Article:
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As we have said we only have one set of eyes so we need to look after them as well as ensuring other people’s eyes are well protected. That is why there is a plethora of statutory acts designed to protect our eyes and our vision within the work place

Very few of us these days escape the need to use a computer screen or visual display unit attached to a machine. Those using a PC or VDU on a regular basis, not necessarily full time but doing a regular weekly or daily task are covered by the Health and Safety Act on VDU display workers. Click here for information on VDU legislation. VDUs will not damage your eyes but if used incorrectly can cause tiredness in the eyes and muscle and skeletal problems in the body if the work station is positioned incorrectly.


Tired eyes

These are caused by focusing problems for some, but in the main much is created by dry eyes which is exacerbated by those suffering from a little recognized Dry Eye Condition. When the mind is concentrating on a visual task, the body’s blink rate slows to as little of 40% of the norm, and this causes the tear film covering the eye to dehydrate and break up. As it’s necessary for good vision images then become slightly blurred and more difficult to focus. It is laid down in the legislation that VDU workers must take adequate breaks, but you can help your eyes by following the 20:20:20 blink rule. This means that every 20 minutes you should look away from your screen to a distant object for 20 seconds and make an effort to blink 20 times. Probably not a good idea to fix focus on your boss or the good looking person you admire! If eyes still feel tired, itchy or have a burning or dry feeling you can try eye drops to alleviate the problem. Click here for Dry eye information.

The work station should where possible be set near or facing a window to allow for a change of focus, setting it in a position with a window behind will cause far too many reflections and will require a good screening system. Facing a blank wall immediately behind the screen will necessitate turning around to re-focus on long distance.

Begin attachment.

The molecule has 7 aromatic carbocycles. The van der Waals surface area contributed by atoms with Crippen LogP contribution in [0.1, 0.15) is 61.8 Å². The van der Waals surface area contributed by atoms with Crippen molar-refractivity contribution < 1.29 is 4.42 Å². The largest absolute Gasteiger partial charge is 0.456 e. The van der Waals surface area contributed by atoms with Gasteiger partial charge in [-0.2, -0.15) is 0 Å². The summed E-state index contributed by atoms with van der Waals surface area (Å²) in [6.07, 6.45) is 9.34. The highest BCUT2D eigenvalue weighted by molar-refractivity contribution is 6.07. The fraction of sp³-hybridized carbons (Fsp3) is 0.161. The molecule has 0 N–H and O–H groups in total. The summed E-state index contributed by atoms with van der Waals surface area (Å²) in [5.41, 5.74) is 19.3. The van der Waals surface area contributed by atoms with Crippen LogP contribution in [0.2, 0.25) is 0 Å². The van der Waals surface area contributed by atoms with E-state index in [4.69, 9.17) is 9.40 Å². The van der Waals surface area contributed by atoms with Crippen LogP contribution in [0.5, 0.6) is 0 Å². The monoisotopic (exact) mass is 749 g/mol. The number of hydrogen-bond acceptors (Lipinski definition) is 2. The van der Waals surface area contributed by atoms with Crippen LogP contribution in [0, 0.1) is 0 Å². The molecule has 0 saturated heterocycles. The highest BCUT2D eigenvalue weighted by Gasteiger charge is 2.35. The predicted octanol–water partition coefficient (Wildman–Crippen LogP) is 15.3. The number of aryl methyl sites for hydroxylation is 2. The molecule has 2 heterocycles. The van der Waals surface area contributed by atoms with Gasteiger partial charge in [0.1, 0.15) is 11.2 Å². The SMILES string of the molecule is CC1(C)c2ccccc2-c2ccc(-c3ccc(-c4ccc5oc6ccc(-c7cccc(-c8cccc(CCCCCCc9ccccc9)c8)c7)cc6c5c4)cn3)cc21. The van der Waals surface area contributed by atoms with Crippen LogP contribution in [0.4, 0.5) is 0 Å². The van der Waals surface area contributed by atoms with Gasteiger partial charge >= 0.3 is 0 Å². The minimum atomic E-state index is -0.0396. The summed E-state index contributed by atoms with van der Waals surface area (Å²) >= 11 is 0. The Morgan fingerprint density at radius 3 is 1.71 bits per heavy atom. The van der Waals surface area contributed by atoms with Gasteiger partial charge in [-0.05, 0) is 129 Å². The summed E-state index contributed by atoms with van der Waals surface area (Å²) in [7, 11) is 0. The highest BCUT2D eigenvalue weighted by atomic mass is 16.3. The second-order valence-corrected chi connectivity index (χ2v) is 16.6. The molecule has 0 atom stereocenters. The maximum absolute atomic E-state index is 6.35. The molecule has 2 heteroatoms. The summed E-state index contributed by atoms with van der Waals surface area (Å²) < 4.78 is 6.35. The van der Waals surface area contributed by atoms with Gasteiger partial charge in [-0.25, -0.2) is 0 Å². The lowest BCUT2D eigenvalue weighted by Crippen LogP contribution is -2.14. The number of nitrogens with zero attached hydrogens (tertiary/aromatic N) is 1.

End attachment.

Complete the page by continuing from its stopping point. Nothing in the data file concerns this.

Bad Posture

The work station must legally be fit for work with a reasonable surface to put papers on or a paper carrier for copy typing, as well as a multiple adjustable chair, in height, back slope and squab slope. Your arms should be at least parallel to the keyboard and have wrist support where required. The screen should be at eye level for PCs but this is not possible for a laptop. In order to accommodate working documents, screens are often placed higher but this means the eyes are being used in an uncharacteristic fashion looking upwards, which can produce eyestrain and a lack of blinking.

Those who find focusing a strain should ask for a VDU screening test or a full sight test to be provided by their employer. Spectacles that are specifically required for the VDU work should be paid for by the company and some companies will make a contribution even if specs are needed for other activities including the VDU usage.

We recommend anti reflection coated aspheric lenses as these will give the best definition of image with an added coating of UV blocking coating offering the eye protection against harmful UV rays.

For those of you presbyopes where you need two focusing lens powers, distance being different from close work, you will find reading copy and seeing the key board as well as looking at the screen a bit of a nightmare with bifocals and your head will need to be tilted to accommodate this problem. Rather than a crick in the neck there are special lenses in varifocal form called degressives which will solve the problem.

We’ve all experienced trying to view our monitor or somebody else’s screen with our varifocals, or bifocals and whilst these a great for reading books which you can place in the right position they are literally a “pain in the neck” for static viewing of screens or machinery. Often spectacle wearers are unaware of the reason of their bad posture at work but take a look at your colleague and you will soon spot craning neck postures and a tendency to always want the seat at its highest position.

The answer is in specialist varifocal lenses which are designed to give comfortable viewing above the normal level of reading set at your VDU screen distance. In our view too little information is provided to spectacle wearers about these lenses and admittedly they are an extra purchase but you can gain great comfort and they make work a lot more bearable.